Where does the Catholic Church stand on the death penalty and war?
THE RELIGION GUY’S ANSWER:
Pope Francis’s encyclical letter Fratelli Tutti (“Brothers All”), issued October 3, reinforces his profile as a socio-political liberal and idealist. Employing this the highest vehicle for authoritative papal teaching, he addresses racism and rampant nationalism (which some say especially targets the current U.S. situation), and yokes concern for the poor with a semi-socialistic view of private property. His views perhaps reflect the culture of economically troubled Argentina as much as teaching by previous popes.
In terms of church history, Francis’s most important innovations here are total opposition to the death penalty and, regarding warfare, nudging of the church toward full-blown pacifism. We can predict many lay parishioners will dissent, as with papal decrees on such matters as birth control. Francis wants the church to upend centuries of teaching by pontiffs and theologians. It seems probable that pressure for abortion and mercy-killing in secular culture has strengthened “pro-life” zeal on these other matters of life and death.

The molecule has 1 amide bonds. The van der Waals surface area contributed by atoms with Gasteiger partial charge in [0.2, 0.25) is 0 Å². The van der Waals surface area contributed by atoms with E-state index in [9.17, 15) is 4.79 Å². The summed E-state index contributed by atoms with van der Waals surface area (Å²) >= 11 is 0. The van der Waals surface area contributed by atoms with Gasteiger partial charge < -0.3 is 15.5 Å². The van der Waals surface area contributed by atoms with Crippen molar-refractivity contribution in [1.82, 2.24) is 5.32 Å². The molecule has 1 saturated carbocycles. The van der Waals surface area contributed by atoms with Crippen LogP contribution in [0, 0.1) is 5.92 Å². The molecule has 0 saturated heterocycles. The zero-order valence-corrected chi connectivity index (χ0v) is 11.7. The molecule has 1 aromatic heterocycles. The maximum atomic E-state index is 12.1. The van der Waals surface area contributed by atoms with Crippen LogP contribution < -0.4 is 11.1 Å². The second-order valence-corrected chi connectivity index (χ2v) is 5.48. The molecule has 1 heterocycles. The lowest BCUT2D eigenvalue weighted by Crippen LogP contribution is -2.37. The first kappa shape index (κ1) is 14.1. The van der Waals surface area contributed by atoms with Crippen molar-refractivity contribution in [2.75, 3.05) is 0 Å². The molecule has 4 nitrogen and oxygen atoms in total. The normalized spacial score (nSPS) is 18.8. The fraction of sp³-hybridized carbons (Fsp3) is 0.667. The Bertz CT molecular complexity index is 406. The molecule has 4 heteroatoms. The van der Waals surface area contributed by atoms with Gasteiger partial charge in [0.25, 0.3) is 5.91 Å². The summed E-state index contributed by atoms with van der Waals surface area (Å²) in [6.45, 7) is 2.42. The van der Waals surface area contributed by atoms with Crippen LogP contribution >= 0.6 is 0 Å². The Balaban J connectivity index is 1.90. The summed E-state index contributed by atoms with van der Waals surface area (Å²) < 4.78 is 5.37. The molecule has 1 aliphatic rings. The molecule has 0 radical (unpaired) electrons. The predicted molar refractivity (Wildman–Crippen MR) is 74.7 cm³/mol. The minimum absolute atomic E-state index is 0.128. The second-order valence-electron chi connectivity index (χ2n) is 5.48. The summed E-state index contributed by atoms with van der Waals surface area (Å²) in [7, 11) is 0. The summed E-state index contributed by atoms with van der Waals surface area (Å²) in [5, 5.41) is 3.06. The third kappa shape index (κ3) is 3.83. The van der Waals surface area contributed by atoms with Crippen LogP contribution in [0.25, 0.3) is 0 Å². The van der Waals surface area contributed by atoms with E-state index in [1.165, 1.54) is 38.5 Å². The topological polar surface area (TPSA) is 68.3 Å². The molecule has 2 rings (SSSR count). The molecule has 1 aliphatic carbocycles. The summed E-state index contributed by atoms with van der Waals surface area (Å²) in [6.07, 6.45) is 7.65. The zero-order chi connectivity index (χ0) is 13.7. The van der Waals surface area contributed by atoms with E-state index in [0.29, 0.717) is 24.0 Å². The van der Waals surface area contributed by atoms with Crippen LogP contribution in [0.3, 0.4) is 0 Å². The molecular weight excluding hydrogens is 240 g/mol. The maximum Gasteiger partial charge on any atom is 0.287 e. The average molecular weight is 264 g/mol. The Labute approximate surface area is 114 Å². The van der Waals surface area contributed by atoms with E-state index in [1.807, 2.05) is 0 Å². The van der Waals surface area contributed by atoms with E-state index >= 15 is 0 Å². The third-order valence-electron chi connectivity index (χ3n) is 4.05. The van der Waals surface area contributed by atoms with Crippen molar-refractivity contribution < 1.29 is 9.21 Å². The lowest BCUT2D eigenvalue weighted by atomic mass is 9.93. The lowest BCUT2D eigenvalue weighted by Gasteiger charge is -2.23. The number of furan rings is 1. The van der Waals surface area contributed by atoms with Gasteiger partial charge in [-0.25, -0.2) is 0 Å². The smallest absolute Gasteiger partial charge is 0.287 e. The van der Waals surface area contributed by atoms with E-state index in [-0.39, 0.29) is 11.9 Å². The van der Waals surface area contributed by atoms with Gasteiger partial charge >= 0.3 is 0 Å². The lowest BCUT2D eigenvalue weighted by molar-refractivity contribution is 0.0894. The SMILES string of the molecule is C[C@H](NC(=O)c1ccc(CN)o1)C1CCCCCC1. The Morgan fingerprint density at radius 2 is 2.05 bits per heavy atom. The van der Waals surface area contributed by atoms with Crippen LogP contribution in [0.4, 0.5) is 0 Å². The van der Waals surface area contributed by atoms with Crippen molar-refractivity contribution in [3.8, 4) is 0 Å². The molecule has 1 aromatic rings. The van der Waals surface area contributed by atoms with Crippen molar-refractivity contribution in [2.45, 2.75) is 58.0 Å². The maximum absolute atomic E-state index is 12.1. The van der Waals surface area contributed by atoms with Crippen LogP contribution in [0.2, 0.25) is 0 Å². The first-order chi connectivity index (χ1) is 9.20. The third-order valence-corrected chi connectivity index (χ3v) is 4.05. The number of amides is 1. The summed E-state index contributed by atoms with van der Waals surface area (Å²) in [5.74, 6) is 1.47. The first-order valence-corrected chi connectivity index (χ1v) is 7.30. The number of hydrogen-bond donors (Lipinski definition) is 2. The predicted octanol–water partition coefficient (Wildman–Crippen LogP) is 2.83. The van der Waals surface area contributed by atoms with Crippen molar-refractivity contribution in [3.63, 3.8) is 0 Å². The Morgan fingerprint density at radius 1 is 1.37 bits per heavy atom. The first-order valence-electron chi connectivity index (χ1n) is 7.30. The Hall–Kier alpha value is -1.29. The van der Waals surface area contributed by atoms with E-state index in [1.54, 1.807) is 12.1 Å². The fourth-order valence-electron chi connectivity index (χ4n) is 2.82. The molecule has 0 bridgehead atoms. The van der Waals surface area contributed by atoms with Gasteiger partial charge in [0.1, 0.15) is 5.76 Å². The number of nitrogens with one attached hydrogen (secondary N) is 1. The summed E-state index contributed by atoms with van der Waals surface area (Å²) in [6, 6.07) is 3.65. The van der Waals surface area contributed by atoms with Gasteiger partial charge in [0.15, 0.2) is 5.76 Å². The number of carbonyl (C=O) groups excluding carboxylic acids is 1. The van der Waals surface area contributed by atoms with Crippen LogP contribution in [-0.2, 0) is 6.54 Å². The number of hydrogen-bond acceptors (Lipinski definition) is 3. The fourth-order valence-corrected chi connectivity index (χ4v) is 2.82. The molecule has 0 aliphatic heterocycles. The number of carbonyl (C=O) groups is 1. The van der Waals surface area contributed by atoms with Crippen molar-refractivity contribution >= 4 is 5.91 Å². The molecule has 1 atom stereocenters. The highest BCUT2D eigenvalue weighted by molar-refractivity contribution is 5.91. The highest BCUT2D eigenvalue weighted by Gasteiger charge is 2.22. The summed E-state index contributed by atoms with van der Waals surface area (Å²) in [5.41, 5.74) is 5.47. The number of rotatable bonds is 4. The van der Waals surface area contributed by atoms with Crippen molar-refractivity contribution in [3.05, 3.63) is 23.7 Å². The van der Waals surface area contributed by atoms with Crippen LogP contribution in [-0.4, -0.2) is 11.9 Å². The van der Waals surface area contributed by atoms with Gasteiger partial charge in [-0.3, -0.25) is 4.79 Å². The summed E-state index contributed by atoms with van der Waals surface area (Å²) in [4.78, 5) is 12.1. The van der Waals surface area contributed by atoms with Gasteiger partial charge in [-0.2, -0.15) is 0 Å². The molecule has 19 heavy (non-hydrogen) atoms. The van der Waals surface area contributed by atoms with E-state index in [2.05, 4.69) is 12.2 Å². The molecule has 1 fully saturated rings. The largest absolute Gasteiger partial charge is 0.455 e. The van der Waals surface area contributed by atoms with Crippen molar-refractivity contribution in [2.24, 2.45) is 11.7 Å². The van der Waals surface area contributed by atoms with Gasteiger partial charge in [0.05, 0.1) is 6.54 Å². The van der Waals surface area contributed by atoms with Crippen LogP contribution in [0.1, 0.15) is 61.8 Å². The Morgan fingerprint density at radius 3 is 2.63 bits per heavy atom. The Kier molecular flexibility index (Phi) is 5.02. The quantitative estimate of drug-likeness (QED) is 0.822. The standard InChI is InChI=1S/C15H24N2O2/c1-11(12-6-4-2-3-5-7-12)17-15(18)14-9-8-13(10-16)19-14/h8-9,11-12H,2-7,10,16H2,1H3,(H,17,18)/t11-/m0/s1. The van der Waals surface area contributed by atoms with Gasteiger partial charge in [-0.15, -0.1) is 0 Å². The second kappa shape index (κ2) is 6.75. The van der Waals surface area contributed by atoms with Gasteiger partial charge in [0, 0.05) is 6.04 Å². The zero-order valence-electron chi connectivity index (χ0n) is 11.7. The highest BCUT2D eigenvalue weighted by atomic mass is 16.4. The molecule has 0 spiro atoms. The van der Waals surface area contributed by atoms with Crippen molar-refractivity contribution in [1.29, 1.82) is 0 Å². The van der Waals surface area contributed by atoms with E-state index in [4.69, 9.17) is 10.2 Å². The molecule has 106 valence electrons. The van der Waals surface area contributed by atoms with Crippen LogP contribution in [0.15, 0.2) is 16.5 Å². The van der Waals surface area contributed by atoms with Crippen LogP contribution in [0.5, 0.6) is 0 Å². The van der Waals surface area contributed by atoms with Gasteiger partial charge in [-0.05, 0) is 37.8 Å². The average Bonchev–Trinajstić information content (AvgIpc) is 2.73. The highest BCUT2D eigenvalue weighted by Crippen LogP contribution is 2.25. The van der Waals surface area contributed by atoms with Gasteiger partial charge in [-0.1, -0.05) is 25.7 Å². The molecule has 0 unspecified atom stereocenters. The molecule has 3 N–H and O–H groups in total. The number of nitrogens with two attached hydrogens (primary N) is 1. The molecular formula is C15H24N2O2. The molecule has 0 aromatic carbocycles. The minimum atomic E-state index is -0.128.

With the death penalty, biblical tradition reaches back to primeval times. God protects the life of the first murderer, Cain, but later gives this commandment: “Anyone who sheds the blood of a human being, by a human being shall that one’s blood be shed, for in the image of God have human beings been made”(Genesis 9:6).
This is interpreted to say that, paradoxically, death by execution upholds respect for life by making murder so abhorrent. At face value, the statement seems not only to allow but to require the death penalty. However, the Jewish Publication Society’s Genesis commentary says ancient rabbis shied away from execution and sought “every mitigating factor in the laws of evidence” to avoid imposing it for killing or other misdeeds.